The Wrangler requires no formal introduction. A true icon, it’s known all around the world as the quintessential off-roader and it’s still the centerpiece of the Jeep lineup. Ask any enthusiast to list three nameplates that represent the American auto industry and odds are you’ll hear the names “Corvette,” “Mustang,” and “Wrangler” – or at the very least “Jeep.”

A pair of round headlights, a grille with seven tall slots, and a rear-mounted spare tire characterize the Wrangler’s timeless looks. Imitators from all around the globe have tried to grab a slice of its market share for decades, but none have ever succeeded. I spent a week behind the wheel of a Wrangler Rubicon Hard Rock to find out what its secret is.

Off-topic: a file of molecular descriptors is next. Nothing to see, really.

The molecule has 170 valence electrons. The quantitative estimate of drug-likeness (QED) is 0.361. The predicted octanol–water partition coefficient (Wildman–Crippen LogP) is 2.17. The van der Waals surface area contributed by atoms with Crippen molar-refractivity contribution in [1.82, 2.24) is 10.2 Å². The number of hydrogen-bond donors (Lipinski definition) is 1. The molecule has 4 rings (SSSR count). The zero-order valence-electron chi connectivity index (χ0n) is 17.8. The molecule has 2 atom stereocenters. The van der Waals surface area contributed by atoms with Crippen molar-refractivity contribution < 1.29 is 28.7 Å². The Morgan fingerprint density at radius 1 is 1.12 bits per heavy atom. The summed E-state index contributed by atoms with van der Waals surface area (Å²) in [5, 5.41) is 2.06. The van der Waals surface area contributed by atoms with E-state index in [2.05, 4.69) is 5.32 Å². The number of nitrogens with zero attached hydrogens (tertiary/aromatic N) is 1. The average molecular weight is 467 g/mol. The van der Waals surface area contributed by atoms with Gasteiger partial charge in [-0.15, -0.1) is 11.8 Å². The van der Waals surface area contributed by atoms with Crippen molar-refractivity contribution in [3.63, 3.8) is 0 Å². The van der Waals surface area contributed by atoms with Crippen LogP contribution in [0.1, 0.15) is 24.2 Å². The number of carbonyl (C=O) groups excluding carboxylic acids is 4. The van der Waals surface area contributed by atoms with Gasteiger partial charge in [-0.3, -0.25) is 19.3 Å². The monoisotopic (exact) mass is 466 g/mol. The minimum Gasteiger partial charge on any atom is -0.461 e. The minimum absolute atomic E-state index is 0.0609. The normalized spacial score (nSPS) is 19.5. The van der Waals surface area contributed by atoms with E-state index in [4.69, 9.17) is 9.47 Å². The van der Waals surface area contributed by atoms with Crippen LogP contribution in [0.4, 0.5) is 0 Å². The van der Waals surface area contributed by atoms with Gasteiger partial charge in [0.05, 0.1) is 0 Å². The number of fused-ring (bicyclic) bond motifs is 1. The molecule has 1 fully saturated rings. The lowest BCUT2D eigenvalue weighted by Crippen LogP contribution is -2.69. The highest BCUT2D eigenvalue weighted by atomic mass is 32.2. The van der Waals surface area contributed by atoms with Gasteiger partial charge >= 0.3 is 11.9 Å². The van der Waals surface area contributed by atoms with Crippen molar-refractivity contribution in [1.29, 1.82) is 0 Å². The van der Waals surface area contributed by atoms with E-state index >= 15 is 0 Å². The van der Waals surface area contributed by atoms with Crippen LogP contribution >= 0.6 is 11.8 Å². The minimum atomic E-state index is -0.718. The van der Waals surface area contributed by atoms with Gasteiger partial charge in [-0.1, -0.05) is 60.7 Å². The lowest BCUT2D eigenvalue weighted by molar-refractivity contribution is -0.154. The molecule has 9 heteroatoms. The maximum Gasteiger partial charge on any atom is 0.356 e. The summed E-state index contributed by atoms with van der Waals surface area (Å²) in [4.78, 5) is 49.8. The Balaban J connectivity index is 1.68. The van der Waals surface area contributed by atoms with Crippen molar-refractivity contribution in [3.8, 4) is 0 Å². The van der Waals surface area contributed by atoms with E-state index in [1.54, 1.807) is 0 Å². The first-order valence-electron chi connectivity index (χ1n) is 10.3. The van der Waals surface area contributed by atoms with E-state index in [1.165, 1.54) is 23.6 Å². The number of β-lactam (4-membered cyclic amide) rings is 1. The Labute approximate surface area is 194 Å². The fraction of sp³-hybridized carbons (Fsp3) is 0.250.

The basics

The Wrangler is equipped with a 3.6-liter Pentastar V6 that delivers 285 horsepower at 6,500 rpm and 260 pound-feet of torque at 4,800 rpm. The six-cylinder spins the rear wheels via a five-speed automatic transmission, which is the automotive equivalent of a Nokia 3310 now that gearboxes with seven gears or more are common. A six-speed manual transmission is standard.

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